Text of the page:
So, you’ve just had your pool constructed or drained, and now the burning question is: how long will it take to fill it up? Don’t worry, I’ve got you covered! In this article, we’ll explore the different methods of filling your pool and how long each one takes. Let’s dive right in!
Table of Contents
The Quickest Ways to Fill Your Pool
After new pool construction or draining, there are four main ways to fill your pool. Here they are, along with their respective timeframes:
- Fire Hydrant Access using a fire hose (10,000 Gallons in 60 minutes)
- Water Truck Delivery (45 Minutes for 6000 Gallons)
- Using Multiple Hoses to fill your pool with City Water (25 hours for 10,000 Gallons)
- Using your well to fill your pool (25 hours for 10,000 Gallons)
As you can see, the fastest option is using a fire hydrant, which can fill 10,000 gallons of water in just over 60 minutes. Water truck delivery is another efficient method, taking around 45 minutes to fill 6,000 gallons. On the other hand, using city water with multiple hoses or your own well will take approximately 25 hours to fill a 10,000-gallon pool.
How Fast Will Your Pool Fill Up Using Each Method?
To give you a better idea of the time required to fill your pool, let’s take a look at this table:
|Pool Filling Method||5,000 Gallons||10,000 Gallons||20,000 Gallons||30,000 Gallons|
As you can see, the table provides estimated times for different pool sizes. Keep in mind that these times are approximate, but they should give you a rough idea of what to expect.
Using Fire Hydrant or Fire Truck to Fill Your Pool
Using a fire hydrant or fire truck is by far the quickest method to fill your pool. However, there are a few things to consider. First, you need to find out if this service is available in your municipality. If it is, the water that comes out of the hydrant can be dirty and filled with contaminants like minerals and sediment. This means you’ll need to spend some time cleaning and balancing the water before it’s ready for swimming.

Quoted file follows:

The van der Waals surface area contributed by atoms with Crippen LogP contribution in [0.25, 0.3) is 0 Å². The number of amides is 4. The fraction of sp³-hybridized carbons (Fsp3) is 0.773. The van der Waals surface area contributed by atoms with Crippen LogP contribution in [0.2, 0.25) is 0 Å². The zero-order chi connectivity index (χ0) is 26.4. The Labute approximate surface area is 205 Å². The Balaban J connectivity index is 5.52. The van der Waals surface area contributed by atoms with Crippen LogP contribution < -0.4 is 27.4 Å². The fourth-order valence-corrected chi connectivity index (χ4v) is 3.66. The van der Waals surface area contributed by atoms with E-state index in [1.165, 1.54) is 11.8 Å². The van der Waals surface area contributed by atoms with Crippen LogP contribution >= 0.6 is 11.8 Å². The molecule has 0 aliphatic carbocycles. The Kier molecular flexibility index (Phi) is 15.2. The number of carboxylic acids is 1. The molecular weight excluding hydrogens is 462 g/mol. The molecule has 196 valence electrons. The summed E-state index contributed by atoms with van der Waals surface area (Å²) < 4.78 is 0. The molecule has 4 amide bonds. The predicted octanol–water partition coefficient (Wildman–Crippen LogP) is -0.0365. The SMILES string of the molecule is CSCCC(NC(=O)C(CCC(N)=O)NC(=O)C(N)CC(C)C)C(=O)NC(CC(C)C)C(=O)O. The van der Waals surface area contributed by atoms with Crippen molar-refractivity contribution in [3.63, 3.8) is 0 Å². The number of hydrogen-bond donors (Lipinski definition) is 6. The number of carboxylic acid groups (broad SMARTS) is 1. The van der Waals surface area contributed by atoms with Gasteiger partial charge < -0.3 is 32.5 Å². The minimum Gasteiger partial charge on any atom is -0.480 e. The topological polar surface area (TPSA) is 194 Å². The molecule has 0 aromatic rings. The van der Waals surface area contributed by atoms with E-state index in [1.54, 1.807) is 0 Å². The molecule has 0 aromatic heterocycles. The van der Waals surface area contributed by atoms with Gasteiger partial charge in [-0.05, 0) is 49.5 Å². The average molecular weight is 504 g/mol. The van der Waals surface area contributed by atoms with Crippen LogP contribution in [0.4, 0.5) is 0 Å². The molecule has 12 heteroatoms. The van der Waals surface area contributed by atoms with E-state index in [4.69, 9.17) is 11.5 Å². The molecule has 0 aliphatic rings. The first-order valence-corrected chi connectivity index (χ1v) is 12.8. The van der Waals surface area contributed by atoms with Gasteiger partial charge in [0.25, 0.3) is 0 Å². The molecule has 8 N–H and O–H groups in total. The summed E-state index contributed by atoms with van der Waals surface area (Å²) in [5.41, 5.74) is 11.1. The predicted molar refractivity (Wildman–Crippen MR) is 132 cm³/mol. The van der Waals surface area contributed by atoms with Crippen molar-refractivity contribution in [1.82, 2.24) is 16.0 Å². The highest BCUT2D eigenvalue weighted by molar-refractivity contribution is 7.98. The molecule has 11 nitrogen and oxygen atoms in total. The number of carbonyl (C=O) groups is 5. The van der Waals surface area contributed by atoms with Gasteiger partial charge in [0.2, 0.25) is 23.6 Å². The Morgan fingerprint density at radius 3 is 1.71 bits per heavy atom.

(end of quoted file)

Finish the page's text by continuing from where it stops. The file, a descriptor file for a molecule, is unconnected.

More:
As you can see from the image above, water delivered from a fire truck may also contain algae or bacteria. Cleaning and shocking your pool might take a few days, depending on your local water quality. Despite its speed, this method has some drawbacks, such as potential damage to your pool liner or tile. Therefore, it receives a ranking of C- in my book. If you want to learn more about filling your pool with a fire hydrant, you can check out our other article.
Swimming Pool Water Delivery
Water delivery services are popular among many pool owners, although they can be quite expensive, especially in areas with water shortages and droughts. Some companies deliver municipal water obtained from fire hydrants, which may not be the best option due to possible contaminants. Other companies provide potable water, which still needs to be balanced but contains fewer minerals and sediment.
The most convenient option is ordering pre-chlorinated water, which can make your pool ready to swim in no time. However, this option is relatively rare and more costly. While you’ll still need to balance the water after testing it, it’s much faster and requires less effort compared to other methods.
It’s worth noting that the average cost of municipal water delivery by a water truck across the US is around $40-$60 per 1000 gallons.
Filling Your Pool Overnight with a Hose
If you’re looking for a more budget-friendly option, filling your pool with a hose is the way to go. Although it’s the slowest method, it’s also the most common. The water from your house or well is safe for your pool, but you’ll still need to shock and balance it. Depending on your water quality, this process may take a few days. To speed up the filling time, you can use a splitter and two hoses, or even attach a filter to reduce mineral content.
In my opinion, using a hose is the best option if your water quality is good enough. It saves you money and ensures that your pool is ready for swimming without any major issues.
I hope this article has provided you with valuable information on the quickest ways to fill your pool. If you have any further questions, feel free to visit the 5 WS website for more helpful guides and resources. Happy swimming!